15 essential bullet points about writing bullet points

Fifteen essential bullet points about writing bullet points.

Bullet points make your writing simpler, more readable and more useable.

Here are the fifteen best ways to use bullet points effectively:

  • Give them a parallel form. Your bullet points should all be constructed with a similar structure. See my bullet points in this article? They all start with a short, bold sentence that begins with a verb. Decide on what form you are going to use for a set of bullet points, then stick with it.
  • Make them all a similar length. All the bullet points in a list should be approximately the same length. So don’t have some that are just five words, and some that are a whole paragraph. Be consistent. This helps to avoid jarring your reader into giving up on your article.
  • Keep them two lines or under. Most bullet points should be only one or two lines long. Readers will appreciate that. Yes, I know, I’m breaking that rule in this article. So don’t follow any rules slavishly. Know what you are trying to accomplish, then use rules as a guideline.
  • Use powerful language. What makes your language powerful? Simple words. And action words—that is, verbs. Too many adjectives will muck things up. Say what you mean in the simplest, clearest way possible. Then move on.
  • Be definitive. There’s always more to learn. But be definite about what you know and believe right now. People are relying on you for your expertise, to make their lives and their work better. So make each bullet point authoritative. I’m definitely sure you should do this.
  • Consider how they look as well as how they read. Bullet points should look inviting. Once your list is complete, sit back and take a good look. Does it draw you in, or repel you? Consider shortening your bullets, adding bold text, paring down your list, or doing other things to make your bullet points look better.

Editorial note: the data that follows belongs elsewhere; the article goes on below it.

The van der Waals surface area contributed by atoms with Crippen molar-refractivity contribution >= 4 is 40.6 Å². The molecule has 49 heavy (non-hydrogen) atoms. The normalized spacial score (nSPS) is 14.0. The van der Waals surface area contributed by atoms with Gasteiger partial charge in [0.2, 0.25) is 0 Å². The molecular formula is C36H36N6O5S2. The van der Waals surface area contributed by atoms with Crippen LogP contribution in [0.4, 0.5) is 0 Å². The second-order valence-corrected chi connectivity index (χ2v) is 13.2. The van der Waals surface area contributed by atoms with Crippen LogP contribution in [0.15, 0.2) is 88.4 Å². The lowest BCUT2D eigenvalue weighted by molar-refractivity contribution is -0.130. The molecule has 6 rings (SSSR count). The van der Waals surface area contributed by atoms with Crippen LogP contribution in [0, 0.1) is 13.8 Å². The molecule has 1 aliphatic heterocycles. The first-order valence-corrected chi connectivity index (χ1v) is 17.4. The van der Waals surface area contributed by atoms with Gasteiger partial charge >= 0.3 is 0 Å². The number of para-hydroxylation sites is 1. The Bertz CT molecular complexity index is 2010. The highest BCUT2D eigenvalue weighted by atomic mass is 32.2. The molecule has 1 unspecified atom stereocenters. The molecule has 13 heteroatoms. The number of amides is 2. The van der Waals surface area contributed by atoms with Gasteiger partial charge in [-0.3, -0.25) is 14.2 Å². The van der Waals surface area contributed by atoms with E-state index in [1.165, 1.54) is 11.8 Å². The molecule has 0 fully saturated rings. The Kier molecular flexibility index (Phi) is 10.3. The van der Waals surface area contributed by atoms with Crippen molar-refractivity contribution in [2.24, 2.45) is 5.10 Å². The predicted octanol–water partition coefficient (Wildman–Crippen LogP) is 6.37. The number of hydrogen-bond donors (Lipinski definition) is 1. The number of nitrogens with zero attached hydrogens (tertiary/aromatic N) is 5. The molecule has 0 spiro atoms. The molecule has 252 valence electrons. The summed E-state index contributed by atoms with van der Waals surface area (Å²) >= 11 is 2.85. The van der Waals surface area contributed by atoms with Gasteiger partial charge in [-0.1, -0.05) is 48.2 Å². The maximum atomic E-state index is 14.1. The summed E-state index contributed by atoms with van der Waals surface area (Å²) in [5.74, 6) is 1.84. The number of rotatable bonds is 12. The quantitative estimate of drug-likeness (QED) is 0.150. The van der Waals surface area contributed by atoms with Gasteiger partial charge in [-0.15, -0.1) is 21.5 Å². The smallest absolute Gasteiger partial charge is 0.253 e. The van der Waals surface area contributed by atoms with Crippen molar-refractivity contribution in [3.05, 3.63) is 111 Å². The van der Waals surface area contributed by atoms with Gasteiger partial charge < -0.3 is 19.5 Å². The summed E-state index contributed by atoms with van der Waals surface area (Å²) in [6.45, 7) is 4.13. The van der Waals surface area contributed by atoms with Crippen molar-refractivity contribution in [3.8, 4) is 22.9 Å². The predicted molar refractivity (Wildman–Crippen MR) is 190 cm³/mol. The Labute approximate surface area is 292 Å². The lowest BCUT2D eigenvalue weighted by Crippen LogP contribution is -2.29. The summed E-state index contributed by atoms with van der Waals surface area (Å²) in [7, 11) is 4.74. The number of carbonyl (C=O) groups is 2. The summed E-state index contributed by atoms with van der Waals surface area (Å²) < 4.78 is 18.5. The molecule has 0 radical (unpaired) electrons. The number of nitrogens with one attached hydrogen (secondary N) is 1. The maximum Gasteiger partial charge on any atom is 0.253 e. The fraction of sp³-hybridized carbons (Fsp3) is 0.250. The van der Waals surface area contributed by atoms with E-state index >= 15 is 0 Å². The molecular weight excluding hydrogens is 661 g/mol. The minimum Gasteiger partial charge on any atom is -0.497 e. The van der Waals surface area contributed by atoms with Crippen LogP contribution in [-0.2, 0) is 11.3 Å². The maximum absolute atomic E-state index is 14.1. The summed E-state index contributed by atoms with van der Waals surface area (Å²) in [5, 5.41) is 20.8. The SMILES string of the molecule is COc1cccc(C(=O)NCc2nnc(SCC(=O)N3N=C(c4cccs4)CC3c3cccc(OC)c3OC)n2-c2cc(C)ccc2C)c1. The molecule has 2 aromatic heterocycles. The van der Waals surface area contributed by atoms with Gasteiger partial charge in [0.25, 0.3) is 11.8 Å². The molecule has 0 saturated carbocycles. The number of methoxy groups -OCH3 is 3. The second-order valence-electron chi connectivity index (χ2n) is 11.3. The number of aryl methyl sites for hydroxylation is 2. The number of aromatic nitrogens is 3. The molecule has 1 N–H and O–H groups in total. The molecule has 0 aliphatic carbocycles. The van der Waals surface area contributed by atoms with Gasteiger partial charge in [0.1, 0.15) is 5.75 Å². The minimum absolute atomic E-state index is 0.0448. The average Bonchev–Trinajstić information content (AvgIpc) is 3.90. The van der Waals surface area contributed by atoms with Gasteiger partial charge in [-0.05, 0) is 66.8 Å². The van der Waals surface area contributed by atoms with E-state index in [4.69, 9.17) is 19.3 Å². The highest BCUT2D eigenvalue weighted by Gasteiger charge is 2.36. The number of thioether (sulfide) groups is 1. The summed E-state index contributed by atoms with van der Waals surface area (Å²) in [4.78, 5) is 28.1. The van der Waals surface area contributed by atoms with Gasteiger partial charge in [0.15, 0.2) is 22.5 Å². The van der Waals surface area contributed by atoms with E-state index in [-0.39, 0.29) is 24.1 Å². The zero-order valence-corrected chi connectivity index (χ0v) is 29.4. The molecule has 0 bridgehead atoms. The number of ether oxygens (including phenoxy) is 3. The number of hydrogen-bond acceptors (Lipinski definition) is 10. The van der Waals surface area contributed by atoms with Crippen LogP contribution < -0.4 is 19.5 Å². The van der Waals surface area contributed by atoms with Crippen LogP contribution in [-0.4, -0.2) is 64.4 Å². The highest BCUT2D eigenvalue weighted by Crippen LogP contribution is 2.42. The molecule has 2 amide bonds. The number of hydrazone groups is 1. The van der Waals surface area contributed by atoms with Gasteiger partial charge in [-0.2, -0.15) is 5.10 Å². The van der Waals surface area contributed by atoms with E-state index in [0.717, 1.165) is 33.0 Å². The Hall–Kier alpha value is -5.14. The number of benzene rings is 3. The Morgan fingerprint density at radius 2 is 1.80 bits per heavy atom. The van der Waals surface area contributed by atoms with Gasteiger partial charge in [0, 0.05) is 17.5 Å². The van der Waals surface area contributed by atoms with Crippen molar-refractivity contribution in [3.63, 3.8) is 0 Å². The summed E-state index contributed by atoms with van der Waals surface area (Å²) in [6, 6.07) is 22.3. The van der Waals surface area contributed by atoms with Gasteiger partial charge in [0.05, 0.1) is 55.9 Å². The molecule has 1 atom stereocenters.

• Provide valuable info. Approach your bullet points with a genuine interest in helping. What are your readers’ needs? What are their problems? What’s the absolute best piece of advice or information that you can give them? See if you can write a bullet point that’s the most valuable thing someone will read all day.
  • Think of what your reader needs. Writing gets so much easier when you carefully think about the person you are writing for. So consider that person, and what she needs. If you do this, your list of bullet points will often erupt almost spontaneously.
  • Remember—you’re trying to simplify. Bullet points are about making things simpler: Simpler to read, to understand, to remember, and to apply. As you write your bullet points, keep asking yourself: Can I state this any simpler? Can I provide any other information that will help simplify my reader’s life?
  • Read them out loud. I know you’re going to try to skip this one. But once you do it a few times, you will swear by it. Read your bullet points (and everything you write) out loud. Listen for anything that sounds funny. Then fix it up, and read it out loud again. It will make everything you write so much better.
  • Stay focused. What are you trying to do with your bullets? List benefits? Create intrigue about something you’re selling? Provide a checklist? Give the steps for completing a project? Make sure every bullet point is working toward achieving that goal.
  • Study good bullet points. How do you know when you’ve encountered good bullet points? You’ll find yourself entranced by them. When bullet points draw you in—so you read every one, or even take action based on what they say—save those bullet points so you can use them as a model for your own.
  • Pay attention to bad bullet points. If you lose interest in a list of bullet points halfway through reading them, ask yourself “Why did that happen?” Did they break one of these rules? Were they too long, or too boring? Figure it out, and it will make your own bullet points better.
  • Make each bullet point a little reward. Each of your bullet points should make your reader glad he read it. Which, in turn, will make him want to read the next one, too. So reward  your reader, both with the information you convey and the way you convey it.
  • Stay on the lookout for bullet point opportunities. People love bullet points. So as you review the things you write, stay watchful for sections that could easily be turned into bulleted lists. It’s one of the most powerful ways to ensure that what you write actually gets read.

What’s your best advice on writing bullet points? Leave a comment below.

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